“I have seen three horses that I think would make a team in the next year. The only problem is that you do not have enough horse shows with Grand Prix competition. The riders need more experience in Grand Prix competition, the best way is to have Grand Prix competition every month. This is a problem I know, you need sponsors, then you have such long distances – the same problem they have in the United States. However many people here are interested in dressage riding, and that is a good thing.”

“If you want to compete in Stockholm at the World Equestrian Games, then there is a full horse show season from January on in Europe, and if you came in January or February and competed up to the World Championships that would be a good thing. When you see other riders working with horses, then you learn every time.”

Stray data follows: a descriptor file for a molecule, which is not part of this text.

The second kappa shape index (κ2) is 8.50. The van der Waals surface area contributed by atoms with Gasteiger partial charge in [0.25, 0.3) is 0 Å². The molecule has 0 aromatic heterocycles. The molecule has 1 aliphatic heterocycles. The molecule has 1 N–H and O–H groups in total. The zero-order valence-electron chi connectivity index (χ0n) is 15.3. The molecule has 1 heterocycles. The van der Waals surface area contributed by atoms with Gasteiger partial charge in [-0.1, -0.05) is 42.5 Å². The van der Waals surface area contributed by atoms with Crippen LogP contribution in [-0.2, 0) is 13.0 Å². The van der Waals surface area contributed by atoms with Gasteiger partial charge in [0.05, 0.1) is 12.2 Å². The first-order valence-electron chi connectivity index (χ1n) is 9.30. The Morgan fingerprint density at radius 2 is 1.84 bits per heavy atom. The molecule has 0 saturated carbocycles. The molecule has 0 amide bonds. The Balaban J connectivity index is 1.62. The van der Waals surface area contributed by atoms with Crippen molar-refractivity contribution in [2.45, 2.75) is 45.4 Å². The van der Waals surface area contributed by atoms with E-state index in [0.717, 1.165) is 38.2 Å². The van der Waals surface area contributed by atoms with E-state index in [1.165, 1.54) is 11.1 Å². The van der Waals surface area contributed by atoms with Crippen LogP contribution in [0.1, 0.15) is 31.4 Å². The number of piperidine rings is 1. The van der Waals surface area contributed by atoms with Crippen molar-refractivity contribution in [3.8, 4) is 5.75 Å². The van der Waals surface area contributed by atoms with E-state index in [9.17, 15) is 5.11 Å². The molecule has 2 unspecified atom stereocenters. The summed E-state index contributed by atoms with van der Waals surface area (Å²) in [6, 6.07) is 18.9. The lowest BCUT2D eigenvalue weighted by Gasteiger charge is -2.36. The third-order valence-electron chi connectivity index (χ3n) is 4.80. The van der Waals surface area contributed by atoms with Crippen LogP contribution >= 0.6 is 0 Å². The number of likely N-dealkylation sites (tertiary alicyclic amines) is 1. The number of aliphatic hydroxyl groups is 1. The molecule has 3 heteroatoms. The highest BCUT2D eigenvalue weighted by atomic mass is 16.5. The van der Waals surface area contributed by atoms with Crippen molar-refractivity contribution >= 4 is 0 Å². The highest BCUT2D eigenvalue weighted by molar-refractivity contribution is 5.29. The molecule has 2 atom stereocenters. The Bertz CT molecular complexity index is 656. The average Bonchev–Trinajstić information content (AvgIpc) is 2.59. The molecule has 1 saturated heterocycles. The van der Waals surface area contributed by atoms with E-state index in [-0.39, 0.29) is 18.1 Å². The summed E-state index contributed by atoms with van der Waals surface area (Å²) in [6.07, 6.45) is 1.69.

You are regarded as one of the master trainers of the pirouette, and you have been helping our riders a lot with that movement…

“It is one of the lessons with the most problems – the pirouette. A rider who has not ridden on a horse that can do very good pirouettes, cannot teach his horse. In all countries you see riders who have brought their horses to the highest level, yet most times you see not very good pirouettes. Mostly you see voltes, or the horse is stiff and goes around in three or four steps. I see it here, riders not riding the pirouette the right way – yes, they are pirouettes, but they are only a four or a five.”